10. I'll attempt, might not get it all right: 1- Spars act like masts - the sail shape forms a pocket for the wind between them. Hopefully to keep it there as you fly. With the spars frontside, you would have no real resistance to losing the sail shape. To keep it "flat" and taut, you'd need to move the line attachment points out to the corners. Verticals too. 2- Quality is getting better on the less expensive kites. Wasn't always so. Andy has instituted strict QC standards on the Freilein kites, based on experience with other brands (both good and bad). Plus the more expensive allowed for choices in color combos - you could personalize them to be your creation. 3- Closest thing to adjust-ability I've seen is the many types within a model - ie - a std, mid, f/v, x/v, etc, all within a model - "B" Pro series comes to mind. Each has a specific wind range best suited for that particular type. And of course the interchangeability of the framing, to make your combo feel the way you want it to. 4- Your frame creates the "belly". Everyone had different tastes here, I like plenty of flex, some not as much. I fly race frames in conditions most put theirs away in, it all comes down to your comfort level. Hope this either answers some questions or at least gets the discussion rolling .....! PS: bought my first Rev in '97, 98 sometime!!
  11. Nope!! Saw him New Years Day - nothing unusual to report!
  12. Getting ready here - Happy New Year!!!!
  13. Some of my little twists: I use 2 stakes. 1 for each handle and spread them apart 2' or more. After unwinding, I can pull some tension and usually untwist to come clean back to the handles. I color code my handles. After a stroke, I've found that patterns help me keep things straight in my head. Along with that: I color code all 4 lines. Again for those patterns that keep me straight. Right top, right bottom, left top, left bottom - each has its own color that makes sense to me. I use a Sharpie to color them. This is an old one. but still works: I set my kite over my lines and lift the TE to expose the bridle. Kite is oriented in the way we fly, hook it up, step back to tension, invert to park. On the early VHS tape that came with a Rev, that was what was the prescribed way - stuck with me ever since. Except the inverting!! TY JB! Because I always take my handles off, I push my larksheaded line up to the top, instead of the bottom of the knot on each pair. When I get done winding, I larks the pairs and can pull the slack out on the longer line. Again - just my own little quirks on JB's method! PS: I wasn't sure the method would work, so I started with a shorter set, figured out things, then started using longer lines this way. Today I don't even think about it anymore - my routine is constant, controlled, but ALWAYS the same. NEVER let someone else wind your lines!!!! They're screwed up? Who's to blame? Do it yourself!!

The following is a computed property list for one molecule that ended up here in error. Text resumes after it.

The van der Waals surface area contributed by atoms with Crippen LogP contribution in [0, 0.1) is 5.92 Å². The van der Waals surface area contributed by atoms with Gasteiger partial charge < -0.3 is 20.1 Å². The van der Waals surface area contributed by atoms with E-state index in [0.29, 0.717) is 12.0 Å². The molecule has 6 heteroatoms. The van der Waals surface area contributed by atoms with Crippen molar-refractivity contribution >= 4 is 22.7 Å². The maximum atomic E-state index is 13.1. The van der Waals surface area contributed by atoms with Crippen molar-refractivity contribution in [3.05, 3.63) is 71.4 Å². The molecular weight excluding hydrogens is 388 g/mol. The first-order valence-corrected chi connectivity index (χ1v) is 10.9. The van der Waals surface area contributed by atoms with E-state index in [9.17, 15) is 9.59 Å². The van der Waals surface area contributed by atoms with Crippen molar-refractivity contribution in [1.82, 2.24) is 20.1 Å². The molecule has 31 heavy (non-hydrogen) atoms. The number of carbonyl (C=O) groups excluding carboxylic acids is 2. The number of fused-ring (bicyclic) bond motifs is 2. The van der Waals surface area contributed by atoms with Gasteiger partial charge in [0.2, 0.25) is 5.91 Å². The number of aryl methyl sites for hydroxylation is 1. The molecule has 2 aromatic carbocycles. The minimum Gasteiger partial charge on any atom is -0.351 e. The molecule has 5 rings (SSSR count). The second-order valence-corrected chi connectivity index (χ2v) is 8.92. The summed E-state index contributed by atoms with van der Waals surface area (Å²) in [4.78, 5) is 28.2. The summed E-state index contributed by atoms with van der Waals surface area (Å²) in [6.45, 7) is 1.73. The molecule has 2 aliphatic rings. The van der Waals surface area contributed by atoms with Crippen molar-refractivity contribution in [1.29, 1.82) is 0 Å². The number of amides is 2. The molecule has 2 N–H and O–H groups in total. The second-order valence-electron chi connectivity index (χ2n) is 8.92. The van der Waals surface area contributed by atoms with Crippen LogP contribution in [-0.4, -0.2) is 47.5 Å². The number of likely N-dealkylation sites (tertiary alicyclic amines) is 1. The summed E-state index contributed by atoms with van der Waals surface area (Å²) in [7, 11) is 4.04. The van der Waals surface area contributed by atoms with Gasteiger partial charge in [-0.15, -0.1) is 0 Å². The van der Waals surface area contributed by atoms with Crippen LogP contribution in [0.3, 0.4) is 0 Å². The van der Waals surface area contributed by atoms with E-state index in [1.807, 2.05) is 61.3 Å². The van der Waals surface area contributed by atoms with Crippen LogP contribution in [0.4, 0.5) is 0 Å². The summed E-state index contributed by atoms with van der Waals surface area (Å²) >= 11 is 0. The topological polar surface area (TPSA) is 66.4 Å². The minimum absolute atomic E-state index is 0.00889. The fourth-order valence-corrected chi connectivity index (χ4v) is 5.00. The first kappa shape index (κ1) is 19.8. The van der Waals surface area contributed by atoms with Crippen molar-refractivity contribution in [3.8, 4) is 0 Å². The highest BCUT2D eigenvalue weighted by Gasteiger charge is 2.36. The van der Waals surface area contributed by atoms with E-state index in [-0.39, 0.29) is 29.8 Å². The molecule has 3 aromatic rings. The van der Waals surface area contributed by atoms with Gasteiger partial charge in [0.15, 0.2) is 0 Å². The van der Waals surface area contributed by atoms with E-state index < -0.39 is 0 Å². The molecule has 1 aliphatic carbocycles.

14. Get the order right - to the handles to wrap up, from the handles to setup (if you use a winder). If done the same, EVERY TIME, you start getting a rhythm to it. It is correct that each wind twists the line, each unwind takes that out. Some use a figure 8 wind, others a straight - doesn't make any difference. Unwind from the handles and spread your arms out as wide as possible. This takes any false twists out and helps separate your lines into pairs. Hook up, go back to the handles, pull or twist to determine which is left or right, sort out. ALMOST NEVER will you have anything resembling a "PERFECT WIND"! It comes down to making it as easy as possible to get to clean, open lines. Done correctly it should take no time to setup. The key is doing it the same EVERY TIME - make it a habit, get used to how you do it and how to straighten it out. Makes it much more fun on the flying field! PS: with a few minor personal tweaks - JB's method is near foolproof!!
  15. Or if you have trouble with the "top down" method - try this one: Set the kite on the ground LE down, Step back til you have tension in the lines. Point your thumbs at the kite (may need another small step back), and it should rise inverted. Stop moving and hold for as long as possible, then step forward to land. Only need to gain a little attitude to get off the ground and a quick step forward keeps thing safe (read - no breakage)!! Just another way to get there!